Take the history of the world as we know it and see how the vision of love, working and working and working in the hearts of ages has built up a great religion, a great literature, has inspired great wars has caused great victories, has made defeat worth-while because all was well lost. To what do we owe our great stories that thrill the heart of every Hindu, man and woman, excepting that vision of love that found its pious embodiment in the virtues, in the sacrifices, in the invincible courage of those heroines of our scriptures, those household words, those dreams of poet’s imagination, those embodiments of the nation’s ideals, that greatest Sita, that unconquerable Savitri, that faithful Damayanti and that Sakuntala who made her name famous in far off Germany? All these dreams are dreams of poets who behold the vision of love. Take our Rajput history. What is the one thrilling inspiration of the Rajput period excepting the honour of Padmini, which was the vindication of love?
What was it that swept those temples; those immemorial temples on the banks of the immemorial river, save the aspirations of men to reach the divine, no matter through what agony, and sacrifice and through what suffering and despair? In the case of the crusades of Palestine it was the vision of religion that made practical service possible. In India they need not be told what the vision of faith had done in building their civilization. Religion at its best had given the Hindu civilization that immutable quality of spiritual vitality that had made India survive all dynasties.
As the logical sequence from that personal human vision of love and that personal spiritual vision of faith must come the highest of all visions, the vision of Patriotism and that is a word, I think, that must find an echo in your hearts whether you have consciously or unconsciously accepted or rejected the vision of love and the vision of faith. I don’t think there is one in your midst today that has not longed for and prayed for that vision of Patriotism which alone makes a man or woman worthy to be the child of this great Motherland. And so from that personal limited vision of experience that I have spoken of, I will pass to this vision of patriotism which is a communal vision, not an individual vision.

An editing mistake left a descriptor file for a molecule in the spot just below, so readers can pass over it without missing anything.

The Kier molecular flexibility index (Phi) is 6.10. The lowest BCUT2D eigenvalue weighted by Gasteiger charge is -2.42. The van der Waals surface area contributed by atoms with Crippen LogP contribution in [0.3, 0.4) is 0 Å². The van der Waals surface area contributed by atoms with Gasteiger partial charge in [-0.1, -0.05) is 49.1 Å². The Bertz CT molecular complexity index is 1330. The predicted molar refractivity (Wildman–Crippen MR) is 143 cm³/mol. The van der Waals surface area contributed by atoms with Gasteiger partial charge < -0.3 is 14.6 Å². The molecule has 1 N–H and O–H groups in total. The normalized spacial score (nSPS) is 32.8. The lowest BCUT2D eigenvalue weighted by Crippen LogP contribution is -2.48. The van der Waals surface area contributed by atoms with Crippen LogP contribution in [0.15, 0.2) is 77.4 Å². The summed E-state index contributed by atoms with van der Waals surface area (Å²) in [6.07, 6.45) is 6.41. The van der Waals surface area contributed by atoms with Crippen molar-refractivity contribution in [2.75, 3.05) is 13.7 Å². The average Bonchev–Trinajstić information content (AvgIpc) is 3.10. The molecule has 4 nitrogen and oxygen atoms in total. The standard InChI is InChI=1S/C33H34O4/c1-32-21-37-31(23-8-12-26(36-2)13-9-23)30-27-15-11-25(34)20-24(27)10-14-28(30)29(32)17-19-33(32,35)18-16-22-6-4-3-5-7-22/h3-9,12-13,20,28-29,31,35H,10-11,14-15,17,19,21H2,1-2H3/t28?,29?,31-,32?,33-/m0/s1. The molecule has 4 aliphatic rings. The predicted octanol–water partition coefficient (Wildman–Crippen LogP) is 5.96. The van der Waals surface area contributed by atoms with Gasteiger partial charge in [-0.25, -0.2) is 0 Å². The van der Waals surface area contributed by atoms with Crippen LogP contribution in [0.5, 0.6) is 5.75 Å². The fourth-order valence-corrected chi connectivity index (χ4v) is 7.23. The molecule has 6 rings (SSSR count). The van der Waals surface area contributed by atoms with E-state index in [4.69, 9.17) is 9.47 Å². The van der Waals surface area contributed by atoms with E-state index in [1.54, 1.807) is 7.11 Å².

Many amongst you have temperaments that may or may not realize, may or may not accept, may or may not benefit by the personal intensities of those individual emotions, but I believe that we in India, whether Hindus or Mahomedans, are all being consecrated in that crucible that destroys all that is mean, and we have that crucible alone to be re-shaped as vessels to pour the divine essence of love for India. And so all of us present here today are taking that communion together from a great living cup that time has shaped for us, a living cup that bears on its sides, on its golden surface not merely the design of the lotus that is the sacred symbol of the Hindus, but I see on the three other sides of that cup other symbols belonging to the other children of Bharata Mata. I see on one side the Crescent, on a second side, the Alhilal, on the third side the image of that torch that has never gone out since the exiles from Persia carried it in triumph and brought it to these shores. And on the fourth side, gentlemen, since I am a visionary, I see visions, I see the Cross that has stood for two thousand years as the symbol of the servants of Him who being a man taught I the lesson of love from the mountain top and said to the disciples, ‘It’s I, be not afraid.’ That is a vision that appeals to me.
(Excerpt published from Indian Nationalism The Essential Writings edited by S Irfan Habib, with permission from Aleph Book Company)